Artist Paints Tribute to 9/11 Victims
By Steven Donald Smith
American Forces Press Service
WASHINGTON, Sept. 10, 2005 Coming equipped with his paintbrushes, artist Keith Beihle arrived at the Pentagon on Sept. 9 to finish his tribute painting to the victims who died in the Sept. 11, 2001, terrorist attack on the building.
Artist Keith Beihle works on his tribute to the victims of the Sept. 11, 2001, attack on the Pentagon. Courtesy photo
(Click photo for screen-resolution image);high-resolution image available.
The painting, which Beihle began in late July, features the likeness of all the 184 individuals who perished when terrorists slammed American Airlines Flight 77 into the Pentagon at 9:39 a.m. that day.
Beihle said the experience of completing the portrait in the Pentagon was both uplifting and emotional. "I've had so many people come by and tell me emotional stories about some of the people I'm painting. I had tears coming to my eyes and they were crying," he said.
Marcus Flagg was one of those who stopped by to see the artist as work. Flagg's father, retired Navy Rear Adm. Wilson "Bud" Flagg and mother, Darlene, were passengers aboard the doomed flight. Ironically, his father had been an American Airlines pilot for 31 years, Flagg said.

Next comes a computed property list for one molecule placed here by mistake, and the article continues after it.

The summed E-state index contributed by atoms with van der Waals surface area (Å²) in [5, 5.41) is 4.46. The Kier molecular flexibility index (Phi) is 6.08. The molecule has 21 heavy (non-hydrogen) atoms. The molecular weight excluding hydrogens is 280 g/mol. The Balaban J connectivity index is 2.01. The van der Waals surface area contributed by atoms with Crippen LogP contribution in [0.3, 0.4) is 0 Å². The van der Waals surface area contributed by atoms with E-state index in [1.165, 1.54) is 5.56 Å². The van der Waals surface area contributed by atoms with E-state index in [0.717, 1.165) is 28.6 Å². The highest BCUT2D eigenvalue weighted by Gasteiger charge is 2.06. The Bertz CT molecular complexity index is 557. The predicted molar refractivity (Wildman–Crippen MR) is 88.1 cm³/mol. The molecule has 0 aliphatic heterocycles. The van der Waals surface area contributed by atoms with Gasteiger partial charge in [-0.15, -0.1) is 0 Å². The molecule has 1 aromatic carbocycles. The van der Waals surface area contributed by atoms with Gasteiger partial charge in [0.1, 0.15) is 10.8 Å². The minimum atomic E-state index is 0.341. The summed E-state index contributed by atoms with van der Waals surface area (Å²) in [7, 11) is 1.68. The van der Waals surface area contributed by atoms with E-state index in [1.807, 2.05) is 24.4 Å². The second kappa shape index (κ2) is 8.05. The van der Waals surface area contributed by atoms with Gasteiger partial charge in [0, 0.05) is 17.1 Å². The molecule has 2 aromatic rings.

Marcus, like his father, is a Naval Academy graduate. He served for 10 years, flying F-14 fighter jets part of that time.
"I think the painting is a wonderful tribute, and I commend the artist for showing the initiative to do it," Flagg said. "It's fantastic."
Last year Beihle displayed some of his other works in the Pentagon. Those paintings incorporated peaceful symbols from various world religions, Beihle said. The idea was "to try to get people to understand all the different ways there are to see the same thing," he said.
The 2004 exhibit prompted David Minyard, the founder of the Eagle's Watch Foundation, to approach Beihle about doing a painting to honor those who died in the Pentagon on Sept. 11 and to generate funds for the foundation.
The foundation's purpose is to bring hope and encouragement to those who lost loved ones in the Pentagon attack, Minyard said. The foundation also helps maintain the America's Heroes Memorial inside the building. The memorial contains large black tablets etched with all of the names of those who were killed.
"Our plan is to make prints of the painting available for purchase to support the foundation's mission of providing hope in times of need to those defending freedom," Minyard said.
Beihle, 36 and a Florida native, has spent most of the past six years in Los Angeles. He's been drawing most of his life and went to art school straight out of high school. Like a lot of artists, he often supplements his income with handyman jobs, he said.
The Army recently commissioned Beihle to go to Iraq in October to paint portraits of American soldiers.
"It seems that lately I'm doing less-and-less handyman work, and a lot more painting," he said.